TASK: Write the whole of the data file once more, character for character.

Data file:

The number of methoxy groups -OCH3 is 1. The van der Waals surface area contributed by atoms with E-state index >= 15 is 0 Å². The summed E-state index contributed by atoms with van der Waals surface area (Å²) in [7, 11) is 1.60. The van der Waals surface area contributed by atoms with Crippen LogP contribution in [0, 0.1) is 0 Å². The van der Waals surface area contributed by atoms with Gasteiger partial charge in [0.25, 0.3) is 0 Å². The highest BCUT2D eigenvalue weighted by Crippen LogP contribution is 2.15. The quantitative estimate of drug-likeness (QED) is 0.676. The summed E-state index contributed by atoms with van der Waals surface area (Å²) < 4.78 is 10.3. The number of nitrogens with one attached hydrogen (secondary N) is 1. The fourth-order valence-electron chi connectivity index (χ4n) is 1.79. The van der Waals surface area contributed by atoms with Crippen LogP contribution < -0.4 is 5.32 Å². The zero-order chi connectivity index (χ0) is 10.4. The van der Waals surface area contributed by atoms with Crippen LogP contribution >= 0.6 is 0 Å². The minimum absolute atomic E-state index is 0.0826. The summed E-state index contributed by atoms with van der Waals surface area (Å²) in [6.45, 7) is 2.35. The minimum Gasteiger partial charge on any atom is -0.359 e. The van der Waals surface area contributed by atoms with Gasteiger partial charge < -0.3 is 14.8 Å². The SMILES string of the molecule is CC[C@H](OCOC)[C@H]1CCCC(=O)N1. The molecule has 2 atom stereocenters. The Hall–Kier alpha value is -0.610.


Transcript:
The number of methoxy groups -OCH3 is 1. The van der Waals surface area contributed by atoms with E-state index >= 15 is 0 Å². The summed E-state index contributed by atoms with van der Waals surface area (Å²) in [7, 11) is 1.60. The van der Waals surface area contributed by atoms with Crippen LogP contribution in [0, 0.1) is 0 Å². The van der Waals surface area contributed by atoms with Gasteiger partial charge in [0.25, 0.3) is 0 Å². The highest BCUT2D eigenvalue weighted by Crippen LogP contribution is 2.15. The quantitative estimate of drug-likeness (QED) is 0.676. The summed E-state index contributed by atoms with van der Waals surface area (Å²) < 4.78 is 10.3. The number of nitrogens with one attached hydrogen (secondary N) is 1. The fourth-order valence-electron chi connectivity index (χ4n) is 1.79. The van der Waals surface area contributed by atoms with Crippen LogP contribution < -0.4 is 5.32 Å². The zero-order chi connectivity index (χ0) is 10.4. The van der Waals surface area contributed by atoms with Crippen LogP contribution >= 0.6 is 0 Å². The minimum absolute atomic E-state index is 0.0826. The summed E-state index contributed by atoms with van der Waals surface area (Å²) in [6.45, 7) is 2.35. The minimum Gasteiger partial charge on any atom is -0.359 e. The van der Waals surface area contributed by atoms with Gasteiger partial charge < -0.3 is 14.8 Å². The SMILES string of the molecule is CC[C@H](OCOC)[C@H]1CCCC(=O)N1. The molecule has 2 atom stereocenters. The Hall–Kier alpha value is -0.610.